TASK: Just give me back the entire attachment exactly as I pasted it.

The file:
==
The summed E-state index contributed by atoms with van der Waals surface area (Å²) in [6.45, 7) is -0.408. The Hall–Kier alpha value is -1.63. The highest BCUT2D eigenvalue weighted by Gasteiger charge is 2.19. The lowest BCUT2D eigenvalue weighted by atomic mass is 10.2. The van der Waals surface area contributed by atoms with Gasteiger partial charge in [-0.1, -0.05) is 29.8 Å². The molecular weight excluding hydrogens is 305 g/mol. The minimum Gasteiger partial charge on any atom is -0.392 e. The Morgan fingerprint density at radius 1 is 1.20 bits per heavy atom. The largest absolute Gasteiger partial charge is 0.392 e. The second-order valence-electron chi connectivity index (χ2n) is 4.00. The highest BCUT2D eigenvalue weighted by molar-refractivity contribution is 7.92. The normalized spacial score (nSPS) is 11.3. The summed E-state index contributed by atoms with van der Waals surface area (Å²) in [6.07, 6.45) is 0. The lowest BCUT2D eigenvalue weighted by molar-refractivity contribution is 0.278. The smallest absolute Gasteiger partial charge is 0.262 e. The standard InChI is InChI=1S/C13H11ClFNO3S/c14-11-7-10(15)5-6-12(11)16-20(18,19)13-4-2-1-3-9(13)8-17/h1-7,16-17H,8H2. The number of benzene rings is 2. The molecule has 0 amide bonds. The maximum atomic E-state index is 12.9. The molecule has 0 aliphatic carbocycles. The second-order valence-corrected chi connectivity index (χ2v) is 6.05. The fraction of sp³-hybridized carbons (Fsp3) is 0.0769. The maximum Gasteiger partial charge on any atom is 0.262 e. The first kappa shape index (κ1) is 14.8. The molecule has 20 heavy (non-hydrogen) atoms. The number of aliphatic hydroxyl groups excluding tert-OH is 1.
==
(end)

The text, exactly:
The summed E-state index contributed by atoms with van der Waals surface area (Å²) in [6.45, 7) is -0.408. The Hall–Kier alpha value is -1.63. The highest BCUT2D eigenvalue weighted by Gasteiger charge is 2.19. The lowest BCUT2D eigenvalue weighted by atomic mass is 10.2. The van der Waals surface area contributed by atoms with Gasteiger partial charge in [-0.1, -0.05) is 29.8 Å². The molecular weight excluding hydrogens is 305 g/mol. The minimum Gasteiger partial charge on any atom is -0.392 e. The Morgan fingerprint density at radius 1 is 1.20 bits per heavy atom. The largest absolute Gasteiger partial charge is 0.392 e. The second-order valence-electron chi connectivity index (χ2n) is 4.00. The highest BCUT2D eigenvalue weighted by molar-refractivity contribution is 7.92. The normalized spacial score (nSPS) is 11.3. The summed E-state index contributed by atoms with van der Waals surface area (Å²) in [6.07, 6.45) is 0. The lowest BCUT2D eigenvalue weighted by molar-refractivity contribution is 0.278. The smallest absolute Gasteiger partial charge is 0.262 e. The standard InChI is InChI=1S/C13H11ClFNO3S/c14-11-7-10(15)5-6-12(11)16-20(18,19)13-4-2-1-3-9(13)8-17/h1-7,16-17H,8H2. The number of benzene rings is 2. The molecule has 0 amide bonds. The maximum atomic E-state index is 12.9. The molecule has 0 aliphatic carbocycles. The second-order valence-corrected chi connectivity index (χ2v) is 6.05. The fraction of sp³-hybridized carbons (Fsp3) is 0.0769. The maximum Gasteiger partial charge on any atom is 0.262 e. The first kappa shape index (κ1) is 14.8. The molecule has 20 heavy (non-hydrogen) atoms. The number of aliphatic hydroxyl groups excluding tert-OH is 1.